Five characters relay tales about their shady lives in a rough district, covering the bases of romance, family and friendship. The murkiness of the action is offset by the elevated Shakespearean idiom that the characters speak in. Mum Debra Penny and Dad Russell Barnett , who are part of the older generation, watch over the younglings, often reminiscing about the good old days. The coming-of-age theme is explored in a punch-drunk world. Mike and Les are two Cockney lads who are full of masculine energy and vigour. These snarling blokes are products of an upbringing where questions of honour are resolved in blood.

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Berkoff's East is one of the most powerful examinations of the white working class culture in England. Set in London's East End, the characters are heavily stereotyped and yet they move us, make us laugh, help us understand the sterile nature of their lives and pose the question: why do we as a nation continue to see their talents wasted?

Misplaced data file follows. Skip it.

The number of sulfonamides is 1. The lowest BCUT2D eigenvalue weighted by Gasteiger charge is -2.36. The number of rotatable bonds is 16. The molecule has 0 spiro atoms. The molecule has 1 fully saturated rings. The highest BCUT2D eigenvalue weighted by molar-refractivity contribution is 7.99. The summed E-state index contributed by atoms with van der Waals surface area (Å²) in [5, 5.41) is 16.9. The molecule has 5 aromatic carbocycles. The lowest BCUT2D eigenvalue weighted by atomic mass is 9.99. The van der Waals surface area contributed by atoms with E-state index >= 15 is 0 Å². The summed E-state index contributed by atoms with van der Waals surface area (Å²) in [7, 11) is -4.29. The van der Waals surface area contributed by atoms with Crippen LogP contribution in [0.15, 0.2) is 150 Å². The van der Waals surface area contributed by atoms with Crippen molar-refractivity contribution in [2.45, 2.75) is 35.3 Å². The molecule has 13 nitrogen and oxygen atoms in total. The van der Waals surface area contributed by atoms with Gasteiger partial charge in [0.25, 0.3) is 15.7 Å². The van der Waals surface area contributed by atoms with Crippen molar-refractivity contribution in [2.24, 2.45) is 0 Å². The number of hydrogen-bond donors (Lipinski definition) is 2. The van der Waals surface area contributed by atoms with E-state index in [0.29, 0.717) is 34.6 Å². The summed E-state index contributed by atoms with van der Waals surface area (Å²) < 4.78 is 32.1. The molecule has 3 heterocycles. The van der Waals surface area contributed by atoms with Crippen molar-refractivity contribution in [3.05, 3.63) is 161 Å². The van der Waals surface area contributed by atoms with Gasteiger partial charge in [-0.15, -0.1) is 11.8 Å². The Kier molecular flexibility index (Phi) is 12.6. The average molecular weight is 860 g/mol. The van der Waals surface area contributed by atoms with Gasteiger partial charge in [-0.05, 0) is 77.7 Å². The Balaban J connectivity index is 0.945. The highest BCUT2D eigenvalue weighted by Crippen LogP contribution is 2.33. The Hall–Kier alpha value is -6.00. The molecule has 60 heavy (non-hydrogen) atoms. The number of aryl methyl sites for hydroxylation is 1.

The opening duologue sets the scene of a violent culture and the value of a person is determined by the extent of their injuries. First performed at Edinburgh Fringe in , this revived Snowdrop Production has already achieved acclaim at the Brighton Fringe in and this current run clearly shows why.

As a Londoner, the opening overture of some of the most famous and memorable cockney songs is wonderfully familiar and sets the scene by introducing a sense of nostalgia, which is a key theme in the play. The father, played by Matt Devitt, brilliantly commands dinnertime with his stories of marching with Oswald Mosley conjuring up some of the worst examples of racism in this country.

The combination of his nostalgic voice, the family miming the buttering of white bread and eating beans is both hilarious and horrific at the same time. The opening duologue sets the scene of a violent culture where strong alliances are formed and the value of a person is determined by the extent of their injuries.